Jesus knew “the reasoning of their hearts” even as the Rebbe in the story above noticed “the subtle change of demeanor from reverence to careful appraisal” of his Chassid. He was also just as quick to point out that there we indeed differences between a Rebbe and his Chassid, just as there were differences between Jesus and his disciples. We are also the disciples of Jesus and just like his students of ancient days, we have a long way to go in our learning and understanding. We are not equal to our Master.
Truly, truly, I say to you, a servant is not greater than his master, nor is a messenger greater than the one who sent him. –John 13:16 (ESV)
I don’t think any Christian, regardless of denomination, tradition, or sect, would seriously consider themselves as equal to Jesus Christ, but do we consider ourselves always equal to one another?
Given the nature of human beings, probably not. That is, people have a tendency to elevate themselves at the expense of others. But is this always unjustified? It wasn’t in terms of the Rebbe and his Chassid. But what about between different groups of believers.
In traditional Judaism, Jews do not see themselves as superior to Christians or any other group of Gentiles. They only see themselves as functionally different based on the covenant requirements that were specified at Sinai. This viewpoint is illuminated by a response to an “Ask the Rabbi” question about why Jews don’t proselytize.
It would be discriminatory for Judaism to proselytize and try to convert those not of the religion. That would imply that everybody needs to be Jewish in order to make a relationship with God, participate in the Torah’s vision of repairing the world, and “get to heaven.” Yet this is not so.
The idea of demanding that everyone to convert is probably familiar to you as a Christian ideal. For example, a Baptist group in Florida recently spent over $1 million to distribute a video entitled “Jesus” to every household in Palm Beach County. It’s no coincidence that 60 percent of these homes are Jewish.
Be that as it may, the Jewish idea is that the Torah of Moses is a truth for all humanity, whether Jewish or not. The Torah (as explained in the Talmud – Sanhedrin 58b) presents seven mitzvot for non-Jews to observe. These seven laws are the pillars of human civilization, and are named the Seven Laws of Noah, since all humans are descended from Noah.
Maimonides explains that any human being who faithfully observes these laws earns a proper place in heaven. So you see, the Torah is for all humanity, no conversion necessary.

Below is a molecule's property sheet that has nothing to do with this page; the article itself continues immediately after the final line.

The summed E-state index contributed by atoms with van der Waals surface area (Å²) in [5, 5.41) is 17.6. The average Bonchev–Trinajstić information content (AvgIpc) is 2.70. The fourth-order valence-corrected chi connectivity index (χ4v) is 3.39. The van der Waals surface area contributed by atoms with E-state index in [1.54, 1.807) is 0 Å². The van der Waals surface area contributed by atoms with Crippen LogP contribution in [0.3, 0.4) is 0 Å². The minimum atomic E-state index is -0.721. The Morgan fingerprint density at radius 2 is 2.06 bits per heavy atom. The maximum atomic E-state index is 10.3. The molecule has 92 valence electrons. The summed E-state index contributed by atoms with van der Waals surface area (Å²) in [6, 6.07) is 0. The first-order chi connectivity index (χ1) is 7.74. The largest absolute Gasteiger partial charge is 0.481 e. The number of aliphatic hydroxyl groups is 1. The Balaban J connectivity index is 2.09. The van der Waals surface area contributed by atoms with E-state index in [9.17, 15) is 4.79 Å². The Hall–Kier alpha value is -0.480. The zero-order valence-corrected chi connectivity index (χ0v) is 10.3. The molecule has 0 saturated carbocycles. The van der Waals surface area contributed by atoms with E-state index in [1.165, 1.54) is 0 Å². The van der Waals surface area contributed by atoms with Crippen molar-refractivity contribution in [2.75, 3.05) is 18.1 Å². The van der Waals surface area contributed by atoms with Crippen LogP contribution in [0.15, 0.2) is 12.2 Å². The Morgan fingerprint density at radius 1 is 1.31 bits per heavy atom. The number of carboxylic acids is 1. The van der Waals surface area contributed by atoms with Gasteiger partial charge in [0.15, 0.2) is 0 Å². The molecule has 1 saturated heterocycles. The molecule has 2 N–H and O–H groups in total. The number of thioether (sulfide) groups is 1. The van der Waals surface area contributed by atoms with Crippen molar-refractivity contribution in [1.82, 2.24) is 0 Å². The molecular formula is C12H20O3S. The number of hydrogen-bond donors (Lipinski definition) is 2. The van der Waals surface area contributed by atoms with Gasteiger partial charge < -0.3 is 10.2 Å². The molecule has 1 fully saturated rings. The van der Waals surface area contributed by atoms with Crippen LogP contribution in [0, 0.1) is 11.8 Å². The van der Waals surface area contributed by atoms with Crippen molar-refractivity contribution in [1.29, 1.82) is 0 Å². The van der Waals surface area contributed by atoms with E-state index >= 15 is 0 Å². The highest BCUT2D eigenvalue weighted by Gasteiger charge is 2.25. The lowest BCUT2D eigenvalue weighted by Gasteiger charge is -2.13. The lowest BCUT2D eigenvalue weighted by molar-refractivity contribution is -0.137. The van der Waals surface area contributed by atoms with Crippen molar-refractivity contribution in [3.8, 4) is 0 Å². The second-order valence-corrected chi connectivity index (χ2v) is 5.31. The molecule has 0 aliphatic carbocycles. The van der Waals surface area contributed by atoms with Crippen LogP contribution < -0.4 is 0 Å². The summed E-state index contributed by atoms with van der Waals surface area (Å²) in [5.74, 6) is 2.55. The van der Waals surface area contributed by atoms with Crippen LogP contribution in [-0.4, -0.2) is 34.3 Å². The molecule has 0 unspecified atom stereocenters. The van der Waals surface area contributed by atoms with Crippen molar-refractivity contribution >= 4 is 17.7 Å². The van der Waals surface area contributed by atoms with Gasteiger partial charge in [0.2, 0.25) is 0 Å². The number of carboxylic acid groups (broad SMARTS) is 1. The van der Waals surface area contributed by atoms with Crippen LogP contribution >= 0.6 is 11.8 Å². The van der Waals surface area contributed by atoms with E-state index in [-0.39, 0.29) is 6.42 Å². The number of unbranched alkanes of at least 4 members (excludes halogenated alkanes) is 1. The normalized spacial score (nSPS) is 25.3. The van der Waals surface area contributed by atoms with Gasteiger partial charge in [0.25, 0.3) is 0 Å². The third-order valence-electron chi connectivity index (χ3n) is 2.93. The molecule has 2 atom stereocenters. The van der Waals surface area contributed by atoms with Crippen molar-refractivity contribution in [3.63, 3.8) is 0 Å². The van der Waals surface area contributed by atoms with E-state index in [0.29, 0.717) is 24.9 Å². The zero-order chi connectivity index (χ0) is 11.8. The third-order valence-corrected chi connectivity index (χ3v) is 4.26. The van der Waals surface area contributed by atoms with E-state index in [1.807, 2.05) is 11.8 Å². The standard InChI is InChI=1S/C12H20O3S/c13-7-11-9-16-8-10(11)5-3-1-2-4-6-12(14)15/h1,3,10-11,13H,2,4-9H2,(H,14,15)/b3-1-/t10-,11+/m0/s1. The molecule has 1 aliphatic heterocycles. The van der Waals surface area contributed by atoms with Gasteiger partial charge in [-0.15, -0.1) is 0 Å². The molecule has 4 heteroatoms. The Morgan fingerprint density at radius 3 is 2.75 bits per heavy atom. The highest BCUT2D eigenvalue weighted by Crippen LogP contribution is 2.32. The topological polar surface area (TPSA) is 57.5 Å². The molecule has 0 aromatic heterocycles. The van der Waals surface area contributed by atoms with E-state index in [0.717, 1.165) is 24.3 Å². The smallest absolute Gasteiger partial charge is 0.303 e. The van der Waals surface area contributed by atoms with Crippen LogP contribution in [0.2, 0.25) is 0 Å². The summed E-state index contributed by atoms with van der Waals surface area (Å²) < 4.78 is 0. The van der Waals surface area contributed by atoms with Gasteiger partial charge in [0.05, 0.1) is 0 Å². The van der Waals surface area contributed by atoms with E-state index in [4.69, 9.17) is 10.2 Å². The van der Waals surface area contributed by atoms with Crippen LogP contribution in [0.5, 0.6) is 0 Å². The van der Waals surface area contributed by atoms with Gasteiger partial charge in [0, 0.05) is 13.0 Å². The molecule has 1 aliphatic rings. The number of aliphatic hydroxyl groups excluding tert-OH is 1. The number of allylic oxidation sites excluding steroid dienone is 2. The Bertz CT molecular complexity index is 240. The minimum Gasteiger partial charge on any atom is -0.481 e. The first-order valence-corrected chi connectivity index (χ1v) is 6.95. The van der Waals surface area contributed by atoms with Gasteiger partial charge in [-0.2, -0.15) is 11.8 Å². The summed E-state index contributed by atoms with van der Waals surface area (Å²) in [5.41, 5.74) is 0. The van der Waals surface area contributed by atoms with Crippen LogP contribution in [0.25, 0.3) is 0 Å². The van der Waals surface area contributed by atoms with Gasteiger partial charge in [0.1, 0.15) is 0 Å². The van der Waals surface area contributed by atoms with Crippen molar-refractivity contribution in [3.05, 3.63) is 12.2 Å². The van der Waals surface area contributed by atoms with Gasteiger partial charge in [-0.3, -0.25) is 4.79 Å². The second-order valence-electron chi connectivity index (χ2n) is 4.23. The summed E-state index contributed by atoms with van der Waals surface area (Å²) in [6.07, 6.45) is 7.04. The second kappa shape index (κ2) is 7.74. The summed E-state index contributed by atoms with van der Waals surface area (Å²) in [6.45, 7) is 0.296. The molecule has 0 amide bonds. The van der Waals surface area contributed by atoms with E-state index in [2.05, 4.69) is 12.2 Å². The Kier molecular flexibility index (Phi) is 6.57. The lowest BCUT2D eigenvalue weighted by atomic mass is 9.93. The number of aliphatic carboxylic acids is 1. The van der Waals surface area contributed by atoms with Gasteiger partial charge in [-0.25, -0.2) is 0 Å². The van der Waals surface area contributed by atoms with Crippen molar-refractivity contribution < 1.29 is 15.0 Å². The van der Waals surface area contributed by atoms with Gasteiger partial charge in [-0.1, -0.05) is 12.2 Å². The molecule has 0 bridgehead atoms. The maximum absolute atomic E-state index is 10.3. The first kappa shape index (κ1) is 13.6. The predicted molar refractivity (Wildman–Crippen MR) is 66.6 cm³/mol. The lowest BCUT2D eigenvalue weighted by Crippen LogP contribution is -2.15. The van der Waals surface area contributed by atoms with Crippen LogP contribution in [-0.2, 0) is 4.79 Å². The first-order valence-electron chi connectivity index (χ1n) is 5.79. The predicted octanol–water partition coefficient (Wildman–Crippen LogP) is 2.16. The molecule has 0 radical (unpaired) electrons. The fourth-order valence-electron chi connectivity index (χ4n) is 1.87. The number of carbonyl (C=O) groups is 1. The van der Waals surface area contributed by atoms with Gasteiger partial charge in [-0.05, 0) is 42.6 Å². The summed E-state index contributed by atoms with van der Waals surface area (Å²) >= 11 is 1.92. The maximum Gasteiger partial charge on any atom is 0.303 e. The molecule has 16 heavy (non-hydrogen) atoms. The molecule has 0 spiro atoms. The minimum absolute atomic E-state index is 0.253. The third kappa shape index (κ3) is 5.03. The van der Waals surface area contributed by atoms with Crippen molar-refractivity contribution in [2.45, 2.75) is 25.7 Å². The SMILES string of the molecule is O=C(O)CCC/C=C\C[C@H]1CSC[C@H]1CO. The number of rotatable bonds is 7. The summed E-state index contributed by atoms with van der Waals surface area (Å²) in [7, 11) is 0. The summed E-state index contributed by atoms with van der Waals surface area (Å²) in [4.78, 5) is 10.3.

As well, when King Solomon built the Holy Temple in Jerusalem, he specifically asked God to heed the prayer of non-Jews who come to the Temple (1-Kings 8:41-43). The Temple was the universal center of spirituality, which the prophet Isaiah referred to as a “house for all nations.” The service in the Holy Temple during the week of Sukkot featured a total of 70 bull offerings, corresponding to each of the 70 nations of the world. In fact, the Talmud says that if the Romans would have realized how much they were benefiting from the Temple, they never would have destroyed it!
Of course, anyone wanting to take on an extra level of responsibility can voluntarily convert to become Jewish. But that is not a prerequisite for having a relationship with God and enjoying eternal reward.
From “Jewish Proselytizing?”
Ask the Rabbi
Yes, all men are equal in the sense that all men are descended from Noah, and thus the wisdom and truth of the Torah is for all humanity, but how the responsibilities of the Torah are to be expressed are a function of covenant responsibility from a Jewish point of view. Jews are obligated to the full 613 mitzvot as modern Judaism understands the Torah commandments today, while most Jews consider Gentiles obligated to a subset of the Torah as defined by the Seven Noahide Laws.
Christianity disputes this, not in terms of thinking that we believers are obligated to the full weight of the Torah, but that Jesus removed the Torah obligations for everyone, and replaced them with grace, love, and forgiveness. I don’t believe the Bible supports this particular theology and maintain that while we non-Jewish Christians are not obligated to the full yoke of Torah, the Jewish people do remain a people of the full Torah in response to God and Sinai.
Christians and Jews don’t particularly believe that one group is better than the other and equality between the two groups is less of a concern than incompatibility. They simply see each other as completely different religious entities. Jews are Jews and Christians are Christians.
But if Christians and Jews traditionally don’t struggle over issues of equality or superiority, then where is the problem? We’ll address that in Part 2 of this series.